Can a housing insurance company change your policy without notifying you?

UPDATED: Jun 11, 2014

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UPDATED: Jun 11, 2014Fact Checked

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Can a housing insurance company change your policy without notifying you?

We’ve had the same housing insurance for decades, but a few years ago our agent retired and the insurance company just gave us a new agent. We were never notified of a change, but because of some new neighbors my parents decided to see how much liability we had – the insurance company told us that we had no liability, no wind damage – just fire damage. Our original policy covered us for liability, wind and fire, and they never notified us that ever changed. Is this legal?

Asked on June 11, 2014 under Insurance Law, Pennsylvania


SJZ, Member, New York Bar / FreeAdvice Contributing Attorney

Answered 8 years ago | Contributor

It is not legal for an insurance company to change your policy without your consent (or even notice) unless and only to the extent the terms of the policy specifically give  them the right to do this. An insurance policy is a contact: both parties are bound by its terms, and neither can unilterally (on its own) change them, unless the policy itself allows this. You should check your policy to see what it says about changes; you should also ask the insurance company to explain why they made this change without your consent, and under which authority. If you do not feel that they had the right to make this change, you could, if necessary, sue them for compensation or to reinstate your policy (you would sue to enforce the policy and/or for compensation for its breach, which is breach of contract).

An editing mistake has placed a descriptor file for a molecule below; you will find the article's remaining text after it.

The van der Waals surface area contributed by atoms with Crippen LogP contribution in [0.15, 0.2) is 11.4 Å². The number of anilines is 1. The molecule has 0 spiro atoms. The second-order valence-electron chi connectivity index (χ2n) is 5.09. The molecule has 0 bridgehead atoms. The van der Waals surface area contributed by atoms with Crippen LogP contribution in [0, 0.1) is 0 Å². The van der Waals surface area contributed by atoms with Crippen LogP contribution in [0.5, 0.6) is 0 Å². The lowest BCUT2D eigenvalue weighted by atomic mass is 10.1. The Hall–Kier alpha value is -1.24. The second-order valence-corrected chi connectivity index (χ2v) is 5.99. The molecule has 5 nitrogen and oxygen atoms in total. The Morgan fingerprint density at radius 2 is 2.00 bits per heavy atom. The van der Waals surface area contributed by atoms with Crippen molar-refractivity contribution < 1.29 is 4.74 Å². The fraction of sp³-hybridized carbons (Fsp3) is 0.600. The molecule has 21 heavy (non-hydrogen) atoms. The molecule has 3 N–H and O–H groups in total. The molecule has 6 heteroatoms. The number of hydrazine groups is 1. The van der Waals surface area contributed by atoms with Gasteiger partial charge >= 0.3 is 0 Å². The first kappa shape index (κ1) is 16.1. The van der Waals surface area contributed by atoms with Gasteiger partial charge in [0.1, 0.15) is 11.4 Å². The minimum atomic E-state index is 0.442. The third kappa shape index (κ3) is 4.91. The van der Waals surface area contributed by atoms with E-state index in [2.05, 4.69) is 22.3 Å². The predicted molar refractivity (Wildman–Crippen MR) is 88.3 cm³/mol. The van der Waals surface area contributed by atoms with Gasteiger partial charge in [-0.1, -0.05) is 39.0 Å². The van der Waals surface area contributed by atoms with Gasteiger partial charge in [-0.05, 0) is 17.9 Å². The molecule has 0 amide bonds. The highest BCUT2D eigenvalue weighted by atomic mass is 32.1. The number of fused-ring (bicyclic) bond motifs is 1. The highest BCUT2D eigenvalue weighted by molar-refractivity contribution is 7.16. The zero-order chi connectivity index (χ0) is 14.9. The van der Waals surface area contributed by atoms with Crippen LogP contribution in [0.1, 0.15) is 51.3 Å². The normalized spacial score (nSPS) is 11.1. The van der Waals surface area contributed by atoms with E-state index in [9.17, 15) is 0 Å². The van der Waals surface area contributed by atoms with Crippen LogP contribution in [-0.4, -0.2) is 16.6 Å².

IMPORTANT NOTICE: The Answer(s) provided above are for general information only. The attorney providing the answer was not serving as the attorney for the person submitting the question or in any attorney-client relationship with such person. Laws may vary from state to state, and sometimes change. Tiny variations in the facts, or a fact not set forth in a question, often can change a legal outcome or an attorney's conclusion. Although has verified the attorney was admitted to practice law in at least one jurisdiction, he or she may not be authorized to practice law in the jurisdiction referred to in the question, nor is he or she necessarily experienced in the area of the law involved. Unlike the information in the Answer(s) above, upon which you should NOT rely, for personal advice you can rely upon we suggest you retain an attorney to represent you.

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